National ID cards win or not in Britain?

Government ministers scrambled for support Monday ahead of a House of Commons vote on whether national ID cards should be compulsory. Prime Minister Tony Blair, who has made the identity card plan a centerpiece of the government's efforts to combat terrorism, had intended to return from a summit in South Africa to vote for the plan but was delayed by a problem with his aircraft. Last month, with Blair abstaining, the government was defeated by a single vote on an amendment to legislation banning the incitement of religious hatred.

A close vote was expected in the Commons on the ID cards bill, after the House of Lords inserted an amendment to make the controversial cards voluntary instead of mandatory.

The government offered its own amendment which would require new legislation before it would become compulsory to record data on a national database. Initially, only people getting a new passport or renewing one would be obliged to have their details recorded.

"The government is trying to persuade people to believe it's a voluntary scheme but if you apply for a passport or a renewal, you are required to purchase one. So that's not voluntary at all," said Doug Jewel of Liberty, a civil rights group which organized a protest outside Parliament Monday.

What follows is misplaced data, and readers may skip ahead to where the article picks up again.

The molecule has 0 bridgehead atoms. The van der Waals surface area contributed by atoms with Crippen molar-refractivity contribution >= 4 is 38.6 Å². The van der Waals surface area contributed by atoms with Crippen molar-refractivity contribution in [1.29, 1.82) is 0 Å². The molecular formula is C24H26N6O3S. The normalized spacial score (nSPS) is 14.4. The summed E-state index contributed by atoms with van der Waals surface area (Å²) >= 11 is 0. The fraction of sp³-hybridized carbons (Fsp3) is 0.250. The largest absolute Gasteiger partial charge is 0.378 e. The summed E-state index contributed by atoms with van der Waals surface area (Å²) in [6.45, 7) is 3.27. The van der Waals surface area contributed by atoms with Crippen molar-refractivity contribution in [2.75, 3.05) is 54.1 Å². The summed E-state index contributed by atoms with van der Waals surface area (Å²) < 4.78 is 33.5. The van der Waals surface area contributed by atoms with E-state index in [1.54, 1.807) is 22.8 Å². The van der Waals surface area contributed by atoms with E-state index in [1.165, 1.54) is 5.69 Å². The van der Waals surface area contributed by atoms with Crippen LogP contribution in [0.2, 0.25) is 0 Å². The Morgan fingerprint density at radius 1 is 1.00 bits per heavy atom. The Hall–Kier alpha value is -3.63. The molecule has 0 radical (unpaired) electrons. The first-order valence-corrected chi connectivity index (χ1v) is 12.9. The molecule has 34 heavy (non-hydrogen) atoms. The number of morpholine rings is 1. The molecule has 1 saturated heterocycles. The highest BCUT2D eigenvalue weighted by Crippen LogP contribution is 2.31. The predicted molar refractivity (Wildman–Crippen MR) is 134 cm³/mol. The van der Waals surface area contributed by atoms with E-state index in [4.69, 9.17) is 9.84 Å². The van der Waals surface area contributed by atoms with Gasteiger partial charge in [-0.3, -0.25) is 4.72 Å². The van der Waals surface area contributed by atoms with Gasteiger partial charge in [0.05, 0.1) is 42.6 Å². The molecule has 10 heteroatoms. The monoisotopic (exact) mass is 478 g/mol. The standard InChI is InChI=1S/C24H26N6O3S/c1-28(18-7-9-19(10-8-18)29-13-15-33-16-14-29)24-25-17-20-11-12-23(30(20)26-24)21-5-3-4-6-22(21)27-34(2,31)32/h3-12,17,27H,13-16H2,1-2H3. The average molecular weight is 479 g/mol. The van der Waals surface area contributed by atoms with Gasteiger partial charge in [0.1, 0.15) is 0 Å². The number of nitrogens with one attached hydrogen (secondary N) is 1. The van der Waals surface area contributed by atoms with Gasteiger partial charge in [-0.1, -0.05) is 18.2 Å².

Phil Booth, coordinator of the NO2ID campaign, said people would be required to provide information in 52 categories. "The home secretary (Charles Clarke) does not even believe ID cards could have stopped the (July 7 transport) attacks because the bombers had proper identification and made no attempt to hide their identity," Booth said.

David Davis, the opposition Conservative Party spokesman on law and order, complained that the government had not produced estimates of the cost of introducing the cards. "If this ID card system is going to improve security, we would have supported it. The indications are it is not going to do that at all," Davis said.

"We could use the 15 billion (pounds) or 18 billion (pounds) on many other things, border security, MI5, MI6 or a whole series of things which we won't be able to do because we won't have the money," he said in an interview with British Broadcasting Corp. radio. MI6 is Britain's foreign intelligence agency, while MI5 is the domestic intelligence service.

Davis added that the government's intention was clearly to make the cards compulsory at some time. "The idea that you can't leave the country without having your name put on a national identity register is an interesting idea of voluntary," Davis said. "We want to make it really voluntary. This is a creeping compulsion."

Treasury chief Gordon Brown, however, said the "central issue here is the right to your own identity, that your identity should be secure and it shouldn't be stolen and it should be protected." Brown told the BBC that biometric systems were increasingly being used by banks and credit card issuers to ensure security. "I think people generally accept that for entry to the country with passports, it is right to use the most modern and sophisticated and secure means of identity," he said.

Lord Phillips, a Liberal Democrat who led opposition to the bill in the House of Lords, said the bill was "littered with problems: trust problems, security problems, compulsion problems. It's going to undermine the relationship between the state and the citizen, which is already weakened and mistrustful", reports the AP.


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